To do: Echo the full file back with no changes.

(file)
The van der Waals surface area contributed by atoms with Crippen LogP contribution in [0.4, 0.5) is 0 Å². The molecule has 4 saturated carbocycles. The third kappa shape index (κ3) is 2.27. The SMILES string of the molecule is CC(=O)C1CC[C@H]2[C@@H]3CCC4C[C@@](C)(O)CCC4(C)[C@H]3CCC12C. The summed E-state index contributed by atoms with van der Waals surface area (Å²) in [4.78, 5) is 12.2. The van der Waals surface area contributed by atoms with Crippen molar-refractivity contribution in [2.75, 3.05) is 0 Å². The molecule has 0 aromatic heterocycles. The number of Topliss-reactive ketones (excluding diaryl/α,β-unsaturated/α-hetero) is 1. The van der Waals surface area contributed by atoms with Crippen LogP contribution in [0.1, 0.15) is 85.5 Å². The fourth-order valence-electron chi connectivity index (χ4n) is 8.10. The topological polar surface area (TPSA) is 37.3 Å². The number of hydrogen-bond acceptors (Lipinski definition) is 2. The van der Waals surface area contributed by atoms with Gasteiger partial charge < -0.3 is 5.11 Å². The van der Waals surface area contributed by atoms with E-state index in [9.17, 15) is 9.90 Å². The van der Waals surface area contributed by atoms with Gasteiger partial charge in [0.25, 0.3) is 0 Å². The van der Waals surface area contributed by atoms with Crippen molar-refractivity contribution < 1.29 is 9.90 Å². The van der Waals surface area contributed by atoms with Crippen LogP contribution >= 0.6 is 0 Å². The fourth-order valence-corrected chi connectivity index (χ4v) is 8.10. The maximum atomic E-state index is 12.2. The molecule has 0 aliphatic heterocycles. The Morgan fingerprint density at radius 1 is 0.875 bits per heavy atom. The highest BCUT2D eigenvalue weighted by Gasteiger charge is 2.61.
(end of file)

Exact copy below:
The van der Waals surface area contributed by atoms with Crippen LogP contribution in [0.4, 0.5) is 0 Å². The molecule has 4 saturated carbocycles. The third kappa shape index (κ3) is 2.27. The SMILES string of the molecule is CC(=O)C1CC[C@H]2[C@@H]3CCC4C[C@@](C)(O)CCC4(C)[C@H]3CCC12C. The summed E-state index contributed by atoms with van der Waals surface area (Å²) in [4.78, 5) is 12.2. The van der Waals surface area contributed by atoms with Crippen molar-refractivity contribution in [2.75, 3.05) is 0 Å². The molecule has 0 aromatic heterocycles. The number of Topliss-reactive ketones (excluding diaryl/α,β-unsaturated/α-hetero) is 1. The van der Waals surface area contributed by atoms with Crippen LogP contribution in [0.1, 0.15) is 85.5 Å². The fourth-order valence-electron chi connectivity index (χ4n) is 8.10. The topological polar surface area (TPSA) is 37.3 Å². The number of hydrogen-bond acceptors (Lipinski definition) is 2. The van der Waals surface area contributed by atoms with Gasteiger partial charge < -0.3 is 5.11 Å². The van der Waals surface area contributed by atoms with E-state index in [9.17, 15) is 9.90 Å². The van der Waals surface area contributed by atoms with Gasteiger partial charge in [0.25, 0.3) is 0 Å². The van der Waals surface area contributed by atoms with Crippen molar-refractivity contribution < 1.29 is 9.90 Å². The van der Waals surface area contributed by atoms with Crippen LogP contribution >= 0.6 is 0 Å². The fourth-order valence-corrected chi connectivity index (χ4v) is 8.10. The maximum atomic E-state index is 12.2. The molecule has 0 aliphatic heterocycles. The Morgan fingerprint density at radius 1 is 0.875 bits per heavy atom. The highest BCUT2D eigenvalue weighted by Gasteiger charge is 2.61.